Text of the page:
It stopped raining! (Garden Bloggers’ Bloom Day, July 2012)


I did realise that by simply saying ‘it stopped raining’ I was tempting fate, but nonetheless – it was St Swithin’s Day yesterday, and it didn’t rain. Well, there were a few drops late at night, but that doesn’t count, does it? And even though today may be nasty – crap broadband prevented me from posting yesterday – at least I now have faith that the next 40 days won’t be universally horrible. Of course, I could be wrong…

Whatever, at least the break in the nastiness enabled me to take some pictures without wearing a sou’wester and thigh waders, and I am amazed at what is surviving. Some things are even thriving, and a few are better than I remember them ever being before.

Like these, for instance. I have quite a few of these saxifrages, S. stonolifera tricolore, and they are flowering their invasive little socks off.  Nearby, one of the three verbascums which I hoped might lighten a gloomy corner is happily doing what it was supposed to, as well.

For the first time ever I have had to remove some spent Dicentra stems from the area in front of this Verbascum (blattaria var. album) – they were not fading away to nothingness as they usually do. They weren’t completely rotten (unlike my shallots and a lot of my spuds, hrumpf); just yellowing and horrible. At least I can see what’s happening there now. Unfortunately the answer is not a lot, but hey.

My new bed is at least providing me with some interest – a huge improvement on last year, when I was moaning about having very little in flower. The Cerinthes have been a triumph, and I have carefully marked the ones with the best colour for seed saving; I’m not doing without them next year. And I’m not the only one who loves them; they are alive with bees the moment the rain lets up.

I am very pleased with how the colours are working out – the idea was blues / purples / dusty pinks and white, with the occasional ping of brightness from red / crimson.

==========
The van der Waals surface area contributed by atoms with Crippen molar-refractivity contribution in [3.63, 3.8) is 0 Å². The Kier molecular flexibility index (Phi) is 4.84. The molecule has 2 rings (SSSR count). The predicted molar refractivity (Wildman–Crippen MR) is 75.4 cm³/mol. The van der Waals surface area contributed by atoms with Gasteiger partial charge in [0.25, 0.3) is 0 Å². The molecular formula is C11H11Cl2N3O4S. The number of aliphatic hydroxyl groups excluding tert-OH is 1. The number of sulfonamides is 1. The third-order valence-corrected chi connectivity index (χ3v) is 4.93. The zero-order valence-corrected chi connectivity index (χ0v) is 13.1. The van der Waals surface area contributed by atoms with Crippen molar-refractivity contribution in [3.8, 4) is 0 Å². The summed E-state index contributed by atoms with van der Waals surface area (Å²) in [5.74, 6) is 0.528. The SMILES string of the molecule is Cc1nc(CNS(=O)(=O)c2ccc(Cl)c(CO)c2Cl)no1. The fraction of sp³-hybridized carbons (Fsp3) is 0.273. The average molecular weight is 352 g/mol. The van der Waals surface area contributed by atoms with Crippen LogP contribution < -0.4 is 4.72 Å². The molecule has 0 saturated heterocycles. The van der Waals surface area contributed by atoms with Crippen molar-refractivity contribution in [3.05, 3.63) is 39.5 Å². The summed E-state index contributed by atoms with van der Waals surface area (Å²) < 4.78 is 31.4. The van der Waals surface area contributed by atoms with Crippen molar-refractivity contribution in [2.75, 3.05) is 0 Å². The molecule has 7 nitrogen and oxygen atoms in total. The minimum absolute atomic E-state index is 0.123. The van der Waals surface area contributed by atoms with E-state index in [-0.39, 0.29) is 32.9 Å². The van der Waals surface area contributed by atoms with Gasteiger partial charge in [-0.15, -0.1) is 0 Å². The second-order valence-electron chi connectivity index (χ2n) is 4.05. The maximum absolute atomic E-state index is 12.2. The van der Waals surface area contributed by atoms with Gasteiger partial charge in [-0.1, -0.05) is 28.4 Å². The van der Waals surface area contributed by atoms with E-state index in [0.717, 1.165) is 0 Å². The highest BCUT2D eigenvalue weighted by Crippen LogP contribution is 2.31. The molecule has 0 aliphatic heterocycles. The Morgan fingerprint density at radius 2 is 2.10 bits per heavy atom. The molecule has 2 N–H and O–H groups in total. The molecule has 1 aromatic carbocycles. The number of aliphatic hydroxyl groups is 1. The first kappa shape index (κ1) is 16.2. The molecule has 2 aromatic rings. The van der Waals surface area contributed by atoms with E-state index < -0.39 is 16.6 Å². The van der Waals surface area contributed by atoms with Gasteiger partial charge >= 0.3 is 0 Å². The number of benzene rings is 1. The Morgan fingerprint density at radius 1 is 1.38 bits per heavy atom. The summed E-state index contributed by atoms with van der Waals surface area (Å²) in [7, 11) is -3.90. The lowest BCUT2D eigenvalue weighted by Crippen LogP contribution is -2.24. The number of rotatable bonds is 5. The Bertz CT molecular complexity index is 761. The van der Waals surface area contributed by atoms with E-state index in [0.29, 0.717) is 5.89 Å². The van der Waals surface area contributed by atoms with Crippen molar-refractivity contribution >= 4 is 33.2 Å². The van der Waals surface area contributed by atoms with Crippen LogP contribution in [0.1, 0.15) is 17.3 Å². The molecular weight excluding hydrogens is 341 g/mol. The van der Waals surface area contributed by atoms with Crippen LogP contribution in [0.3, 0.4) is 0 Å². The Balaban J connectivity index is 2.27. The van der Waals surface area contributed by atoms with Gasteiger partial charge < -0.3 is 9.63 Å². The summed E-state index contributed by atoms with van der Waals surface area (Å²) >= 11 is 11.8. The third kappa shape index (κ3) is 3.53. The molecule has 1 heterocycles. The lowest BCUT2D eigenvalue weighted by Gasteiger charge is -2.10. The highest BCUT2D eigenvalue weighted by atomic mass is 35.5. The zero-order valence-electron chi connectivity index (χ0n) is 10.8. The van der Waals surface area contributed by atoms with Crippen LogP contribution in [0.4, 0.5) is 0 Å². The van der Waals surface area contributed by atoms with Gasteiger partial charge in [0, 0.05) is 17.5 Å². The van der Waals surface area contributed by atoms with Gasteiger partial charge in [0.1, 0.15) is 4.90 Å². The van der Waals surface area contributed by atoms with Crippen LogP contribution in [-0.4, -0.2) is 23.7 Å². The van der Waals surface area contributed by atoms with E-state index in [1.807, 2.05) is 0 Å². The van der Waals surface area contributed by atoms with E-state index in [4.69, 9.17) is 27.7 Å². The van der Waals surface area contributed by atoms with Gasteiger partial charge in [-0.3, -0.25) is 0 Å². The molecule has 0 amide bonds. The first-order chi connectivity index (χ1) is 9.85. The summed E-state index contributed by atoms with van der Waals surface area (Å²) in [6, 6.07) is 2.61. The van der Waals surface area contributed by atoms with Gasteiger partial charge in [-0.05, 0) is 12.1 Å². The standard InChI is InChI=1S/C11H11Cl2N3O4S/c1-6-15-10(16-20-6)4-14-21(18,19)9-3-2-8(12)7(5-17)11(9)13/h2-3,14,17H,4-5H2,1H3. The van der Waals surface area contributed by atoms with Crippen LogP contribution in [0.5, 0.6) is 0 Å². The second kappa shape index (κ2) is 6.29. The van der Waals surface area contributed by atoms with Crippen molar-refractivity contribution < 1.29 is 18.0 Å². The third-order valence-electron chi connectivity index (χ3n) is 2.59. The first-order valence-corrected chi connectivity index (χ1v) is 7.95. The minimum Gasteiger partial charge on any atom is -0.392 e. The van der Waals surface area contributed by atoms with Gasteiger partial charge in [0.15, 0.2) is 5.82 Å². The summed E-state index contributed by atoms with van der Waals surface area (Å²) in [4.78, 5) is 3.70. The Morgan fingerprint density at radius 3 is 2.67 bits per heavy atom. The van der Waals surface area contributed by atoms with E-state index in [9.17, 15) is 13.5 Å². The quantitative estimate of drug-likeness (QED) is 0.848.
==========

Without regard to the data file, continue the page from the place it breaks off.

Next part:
For height, there is some Verbena bonarensis (as well as an Angelica gigas, Echinops ritro and a globe artichoke – spectacular but covered in blackfly). It’s so easy not to look closely at the verbena, and I fell into that trap until this weekend

Beautiful. I gave into my alyssum weakness (I like the scent) and have some near the verbena; I am rather tickled by the resemblance.

One tall, one small.

And the white fuchsia which will be the heart of the new bed eventually, the one I thought I might have killed by moving it with great violence?

Not a chance. I’ve removed a few non-variegated branches, but otherwise it’s fine, thank you very much. Admittedly you have to bend down to see it in detail, and that’s after crawling through bark mulch up to your ankles, but give it a couple of years and it will be just how I want it (and then I’ll have to be violent towards it again).

Nearby, the big lavender and rosemary border – they should be lining a path but you can’t see that anymore –  is getting cracking. One or two of the plants are early lavenders, and they are well away:

but the majority aren’t in flower yet. A bit of warmth, a little light, a bit less rain, and they’ll be fine.

And the first agapanthus is almost out, too, rain or no rain:

I’m quite pleased with this. I spotted it, marked down, in a local garden centre and realised that all it needed was splitting – and I’ve got several healthy plants for the (reduced) price of one apparent invalid. Where I’m bringing new plants into the bottom garden – and of course I am, despite arguably not needing to add anything as I’ve lots I can propagate – I’m sticking to the same colour palette as the new bed. And anyway, who doesn’t need another agapanthus? Hm?

One last shot, my (newly identified) New Dawn rose:

It’s been lovely. Nearly over, though.

All in all, and despite terrible weather, there’s definite progress from last year. That’s a great reason why doing GBBD is a great way of monitoring what’s happening – and thanks to Carol from May Dreams Gardens for hosting; do pop over and see what other people, all over the world, have in flower…


16 Comments Add yours

  1. hillwards says:

    Lots of lovely blooms. And hurrah for a ceasefire from the skies. (Very damp this morning, mind, dry St Swithun’s day or no).
    The saxifrage is very pretty. I bought S. cuscutiformis a couple of months ago, with similar flowers in pure white, and amazing foliage. I love it.
    Another lovely verbascum – Karen has very generously offered to send me some seed if it sets, wonderful!
    Do you find that bees in the Cerinthe seem to rattle as they knock their thrumming wings against the sides? It makes me laugh…